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The Science of Scent: It’s the Pits!

February 17, 2017

Wash your hair, brush your teeth, and roll on the deodorant! Every morning, millions of people perform their daily grooming rituals to try and make themselves a little less smelly. But did you know that you don’t stink, your microbes do?

Bacteria on our skin, especially in the armpits, thrive from nutrients in our sweat and in turn produce your body’s own signature smell. Animal “fragrance” is significant in primate behavior and has implications in mate selection and other evolutionary adaptations. At the North Carolina Museum of Natural Sciences, Dr. Julie Horvath, in collaboration with Julie Urban, Sarah Council, Holly Menninger, Dan Fergus, Amy Savage, Meg Ehlers, and Rob Dunn’s group at NC State University, conducted an armpit biodiversity project to identify the microbes that live in our armpits and how products like antiperspirant and deodorant affect an individual’s microbiome. New projects investigating the microbes on human and non-human primate skin are ongoing in the lab with numerous additional collaborators. Take a tour inside the Genomics and Microbiology Research Lab with Dr. Horvath and Dr. Marianne Barrier to learn all about the exciting science of scent!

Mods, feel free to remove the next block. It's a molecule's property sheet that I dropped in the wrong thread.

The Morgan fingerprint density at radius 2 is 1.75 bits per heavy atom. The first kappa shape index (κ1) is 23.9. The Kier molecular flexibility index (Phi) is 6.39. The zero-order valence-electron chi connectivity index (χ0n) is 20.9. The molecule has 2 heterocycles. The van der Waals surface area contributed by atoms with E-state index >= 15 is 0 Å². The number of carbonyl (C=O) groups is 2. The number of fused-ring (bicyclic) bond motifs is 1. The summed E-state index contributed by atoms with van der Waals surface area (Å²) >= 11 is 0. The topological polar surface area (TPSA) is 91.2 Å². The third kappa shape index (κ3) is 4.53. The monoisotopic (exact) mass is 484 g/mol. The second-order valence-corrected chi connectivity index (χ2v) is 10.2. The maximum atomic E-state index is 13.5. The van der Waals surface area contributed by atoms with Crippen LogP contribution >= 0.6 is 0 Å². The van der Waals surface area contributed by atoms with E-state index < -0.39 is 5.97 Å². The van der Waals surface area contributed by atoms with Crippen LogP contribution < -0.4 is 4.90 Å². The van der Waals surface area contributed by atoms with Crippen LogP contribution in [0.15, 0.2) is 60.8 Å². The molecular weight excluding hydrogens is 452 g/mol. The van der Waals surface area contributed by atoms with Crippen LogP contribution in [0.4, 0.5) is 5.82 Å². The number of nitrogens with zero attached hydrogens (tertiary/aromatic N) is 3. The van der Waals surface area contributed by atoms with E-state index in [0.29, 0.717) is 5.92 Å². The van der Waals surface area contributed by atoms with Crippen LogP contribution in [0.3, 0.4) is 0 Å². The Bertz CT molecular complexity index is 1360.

Learn more about the past project here.

This video was produced by Chloe Allen, Charlotte Tate, Kiera Tai, and Hannah Bonet of the Teen Newsroom program at the North Carolina Museum of Natural Sciences.

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